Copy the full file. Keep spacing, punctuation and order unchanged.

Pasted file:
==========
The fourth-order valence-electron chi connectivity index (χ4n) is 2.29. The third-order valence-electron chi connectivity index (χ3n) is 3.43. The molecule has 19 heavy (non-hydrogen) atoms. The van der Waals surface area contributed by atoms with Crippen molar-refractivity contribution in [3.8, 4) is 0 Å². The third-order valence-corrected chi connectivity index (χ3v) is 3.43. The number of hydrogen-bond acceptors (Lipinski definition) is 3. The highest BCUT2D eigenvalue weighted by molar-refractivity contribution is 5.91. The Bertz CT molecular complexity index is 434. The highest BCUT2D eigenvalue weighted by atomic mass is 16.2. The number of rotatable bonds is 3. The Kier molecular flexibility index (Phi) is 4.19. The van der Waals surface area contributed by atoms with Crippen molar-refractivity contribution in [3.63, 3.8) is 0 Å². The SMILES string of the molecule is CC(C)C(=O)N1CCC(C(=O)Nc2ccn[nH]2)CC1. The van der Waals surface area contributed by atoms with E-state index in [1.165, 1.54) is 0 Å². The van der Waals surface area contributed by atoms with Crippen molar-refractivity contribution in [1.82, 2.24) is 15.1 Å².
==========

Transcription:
The fourth-order valence-electron chi connectivity index (χ4n) is 2.29. The third-order valence-electron chi connectivity index (χ3n) is 3.43. The molecule has 19 heavy (non-hydrogen) atoms. The van der Waals surface area contributed by atoms with Crippen molar-refractivity contribution in [3.8, 4) is 0 Å². The third-order valence-corrected chi connectivity index (χ3v) is 3.43. The number of hydrogen-bond acceptors (Lipinski definition) is 3. The highest BCUT2D eigenvalue weighted by molar-refractivity contribution is 5.91. The Bertz CT molecular complexity index is 434. The highest BCUT2D eigenvalue weighted by atomic mass is 16.2. The number of rotatable bonds is 3. The Kier molecular flexibility index (Phi) is 4.19. The van der Waals surface area contributed by atoms with Crippen molar-refractivity contribution in [3.63, 3.8) is 0 Å². The SMILES string of the molecule is CC(C)C(=O)N1CCC(C(=O)Nc2ccn[nH]2)CC1. The van der Waals surface area contributed by atoms with E-state index in [1.165, 1.54) is 0 Å². The van der Waals surface area contributed by atoms with Crippen molar-refractivity contribution in [1.82, 2.24) is 15.1 Å².